I feel like I shouldn’t be titling this “Yay for YA.”  Ordinary Beauty by Laura Wiess is a hard-hitting problem novel that really doesn’t inspire a person to make a happy noise (except over the prose).  Furthermore, my reading of this novel was punctuated by a horribly sad tragedy within my family.  Just a few hours after my review of Hoot, my beloved companion of 16 years, Cleocatra (known to most as Cleo), passed away on my lap after a short battle with chronic renal failure.

She always loved Christmas.

Sometimes we read books at just the right times.  I had put down a biographical fiction about my cat’s namesake’s daughter (Cleopatra Selene, daughter of the famous Queen Cleopatra VII), Cleopatra’s Moon by Vicky Alvear Shecter after the point in the book where the queen had died, and picked up Ordinary Beauty, a heart-rending tale about a neglected teenager facing the death of the drug-addicted mother who never wanted her.  In working my way through this novel in the final days before my cherished cat died and afterward during sleepless nights, it seems like life softened the blow of the story – while the story emphasized just how lucky we were.

I suppose I should get to the review.

Statistics
Checkouts: I’ll probably donate it to the school library.
Typical reader: Mature teen girls

Synopsis: Sayre (pronounced “Say-er,” much thanks to the author for answering my email to clarify that!) Bellavia was unplanned, unwanted, and unloved by her mother.  Now, on New Year’s Eve, Sayre gets word that her mother is dying from the effects of all the years of drug abuse and alcoholism, and looks to see her one last time.  The journey is hard, both physically as she nearly gets hit by a car and then tries to rescue the driver when the car swerves off the road, and mentally as she looks back on all the memories of her 17 1/2 years of life.

My Goodreads rating: 4 stars

Like I said earlier, this is a hard-hitting problem novel.  It’s hard to not get choked up over all the tragedy in Sayre’s life.  Her mother never even tried to give her a good life, and preferred to just get high.  All the good in Sayre’s childhood had to be colored by the drama and decadence her mother and her mother’s friend Candy brought into it.  She lived with her grandma until she was eight and the grandmother passed away; her mother and Candy squandered everything that was left until the house foreclosed.  After Candy’s family farm was raided for its meth lab and the women went into rehab, Sayre enjoyed life with a foster family – then, after she was reunited with a sober mother, the foster mother was murdered.  The happiest time of their lives was when the mother met someone wonderful, a man Sayre had met in foster care, and moved in with him.  Even that had to end in the most horrible way possible.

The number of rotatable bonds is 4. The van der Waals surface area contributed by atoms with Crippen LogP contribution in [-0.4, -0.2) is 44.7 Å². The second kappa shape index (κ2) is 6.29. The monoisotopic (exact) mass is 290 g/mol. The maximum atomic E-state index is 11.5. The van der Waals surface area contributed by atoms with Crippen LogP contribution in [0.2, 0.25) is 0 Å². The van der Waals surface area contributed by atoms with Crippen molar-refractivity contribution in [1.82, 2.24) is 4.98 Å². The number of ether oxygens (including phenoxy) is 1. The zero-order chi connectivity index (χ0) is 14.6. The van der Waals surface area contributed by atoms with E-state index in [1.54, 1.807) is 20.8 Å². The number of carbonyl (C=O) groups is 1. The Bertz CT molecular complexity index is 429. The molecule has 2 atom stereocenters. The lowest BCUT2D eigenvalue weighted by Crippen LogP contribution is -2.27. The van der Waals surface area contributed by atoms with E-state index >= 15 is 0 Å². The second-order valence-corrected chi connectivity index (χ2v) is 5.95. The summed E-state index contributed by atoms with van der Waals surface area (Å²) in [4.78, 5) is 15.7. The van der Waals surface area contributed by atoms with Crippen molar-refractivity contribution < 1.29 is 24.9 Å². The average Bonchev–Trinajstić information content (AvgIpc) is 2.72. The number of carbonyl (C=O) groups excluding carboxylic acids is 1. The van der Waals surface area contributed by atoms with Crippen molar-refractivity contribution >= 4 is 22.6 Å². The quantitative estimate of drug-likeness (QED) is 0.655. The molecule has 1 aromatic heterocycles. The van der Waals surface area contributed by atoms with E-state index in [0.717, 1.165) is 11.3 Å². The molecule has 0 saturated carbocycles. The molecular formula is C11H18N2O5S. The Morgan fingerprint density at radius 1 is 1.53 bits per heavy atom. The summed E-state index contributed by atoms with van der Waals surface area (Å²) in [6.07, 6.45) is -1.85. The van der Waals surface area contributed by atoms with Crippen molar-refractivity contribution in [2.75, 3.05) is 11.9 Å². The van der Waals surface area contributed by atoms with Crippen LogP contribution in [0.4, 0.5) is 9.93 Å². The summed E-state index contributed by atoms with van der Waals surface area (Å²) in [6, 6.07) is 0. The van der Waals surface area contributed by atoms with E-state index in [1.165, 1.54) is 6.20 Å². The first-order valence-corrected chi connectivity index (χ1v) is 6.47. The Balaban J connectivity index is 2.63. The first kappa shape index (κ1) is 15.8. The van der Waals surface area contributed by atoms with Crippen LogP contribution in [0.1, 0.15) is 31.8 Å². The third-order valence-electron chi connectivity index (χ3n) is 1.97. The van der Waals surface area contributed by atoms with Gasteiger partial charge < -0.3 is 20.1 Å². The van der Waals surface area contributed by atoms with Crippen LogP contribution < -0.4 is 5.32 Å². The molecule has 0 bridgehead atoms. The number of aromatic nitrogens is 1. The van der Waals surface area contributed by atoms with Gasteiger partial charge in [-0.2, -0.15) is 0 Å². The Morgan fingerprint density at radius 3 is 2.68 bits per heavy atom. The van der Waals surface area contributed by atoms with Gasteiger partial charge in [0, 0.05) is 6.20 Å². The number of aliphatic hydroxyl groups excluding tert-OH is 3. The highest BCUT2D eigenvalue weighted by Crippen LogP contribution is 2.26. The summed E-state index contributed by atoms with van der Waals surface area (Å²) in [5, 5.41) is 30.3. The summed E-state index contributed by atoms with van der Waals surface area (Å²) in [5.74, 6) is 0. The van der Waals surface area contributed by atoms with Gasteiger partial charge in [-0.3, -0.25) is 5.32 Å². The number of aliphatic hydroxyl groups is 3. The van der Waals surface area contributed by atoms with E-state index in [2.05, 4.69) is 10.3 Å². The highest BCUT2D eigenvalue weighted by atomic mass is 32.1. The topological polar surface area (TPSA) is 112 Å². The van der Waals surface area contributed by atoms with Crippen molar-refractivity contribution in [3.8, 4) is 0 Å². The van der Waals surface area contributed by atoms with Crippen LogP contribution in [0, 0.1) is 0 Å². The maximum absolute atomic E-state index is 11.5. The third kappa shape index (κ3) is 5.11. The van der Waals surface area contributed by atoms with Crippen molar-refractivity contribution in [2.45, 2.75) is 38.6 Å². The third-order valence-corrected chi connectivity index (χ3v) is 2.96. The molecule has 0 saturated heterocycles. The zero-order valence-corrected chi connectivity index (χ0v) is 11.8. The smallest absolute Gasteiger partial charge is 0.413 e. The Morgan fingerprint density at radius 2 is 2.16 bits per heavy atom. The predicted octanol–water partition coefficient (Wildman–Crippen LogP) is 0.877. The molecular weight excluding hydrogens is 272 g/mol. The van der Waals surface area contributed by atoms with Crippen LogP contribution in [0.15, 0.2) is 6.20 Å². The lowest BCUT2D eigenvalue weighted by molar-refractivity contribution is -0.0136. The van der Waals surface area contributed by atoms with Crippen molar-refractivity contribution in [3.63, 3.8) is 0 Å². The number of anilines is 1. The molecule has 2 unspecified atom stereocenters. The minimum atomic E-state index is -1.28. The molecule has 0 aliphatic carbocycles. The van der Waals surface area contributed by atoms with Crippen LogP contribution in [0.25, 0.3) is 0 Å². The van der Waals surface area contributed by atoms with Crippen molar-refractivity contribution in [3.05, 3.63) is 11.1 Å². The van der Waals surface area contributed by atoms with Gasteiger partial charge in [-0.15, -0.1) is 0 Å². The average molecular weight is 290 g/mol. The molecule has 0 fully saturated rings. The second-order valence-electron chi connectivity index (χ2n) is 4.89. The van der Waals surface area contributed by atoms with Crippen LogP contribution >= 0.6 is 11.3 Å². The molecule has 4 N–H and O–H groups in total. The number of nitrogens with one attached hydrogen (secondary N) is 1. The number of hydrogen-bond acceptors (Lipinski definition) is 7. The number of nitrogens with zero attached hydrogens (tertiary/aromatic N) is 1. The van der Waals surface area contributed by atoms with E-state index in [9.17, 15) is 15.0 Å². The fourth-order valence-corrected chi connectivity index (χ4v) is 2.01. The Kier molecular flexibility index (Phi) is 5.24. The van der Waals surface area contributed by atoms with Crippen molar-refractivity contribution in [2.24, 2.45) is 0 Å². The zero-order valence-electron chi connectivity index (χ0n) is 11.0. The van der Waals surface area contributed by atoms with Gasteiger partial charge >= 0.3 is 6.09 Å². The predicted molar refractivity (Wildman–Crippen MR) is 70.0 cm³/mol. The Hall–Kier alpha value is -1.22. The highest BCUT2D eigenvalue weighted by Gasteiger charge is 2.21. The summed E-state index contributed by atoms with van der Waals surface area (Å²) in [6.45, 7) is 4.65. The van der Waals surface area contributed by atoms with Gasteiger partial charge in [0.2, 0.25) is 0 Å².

The prose is solid, and the delivery is never preachy.  This novel would make a good book club or class discussion topic, with all its social and familial problems.  Sayre’s mother was a pregnant teenager and high school dropout, a meth addict, an alcoholic, and an abusive/neglectful parent.  Candy dated a sex offender who violated parole by living under the same roof as Sayre, came after Sayre with a hammer when she saw the girl with her boyfriend, was a constant bad influence on Sayre’s mother, and left Sayre and the injured driver of the crashed vehicle out in the cold, dark night in the middle of nowhere.  After Sayre walked out on her mother shortly before the start of the story, she was living with a convicted murderer.

Is all that starting to sound a bit unreal?  In Ordinary Beauty, it never felt that way.  Everything came across as believable.  It’s a story that some girl like Sayre could well be living out, somewhere in the real world.  Also, for all the thorns that we can easily dwell upon in this tale, there are quite a few roses.  As much as her life was overshadowed by her terrible mother, Sayre did have good people in her life, and good experiences that helped shape her into a decent young woman.

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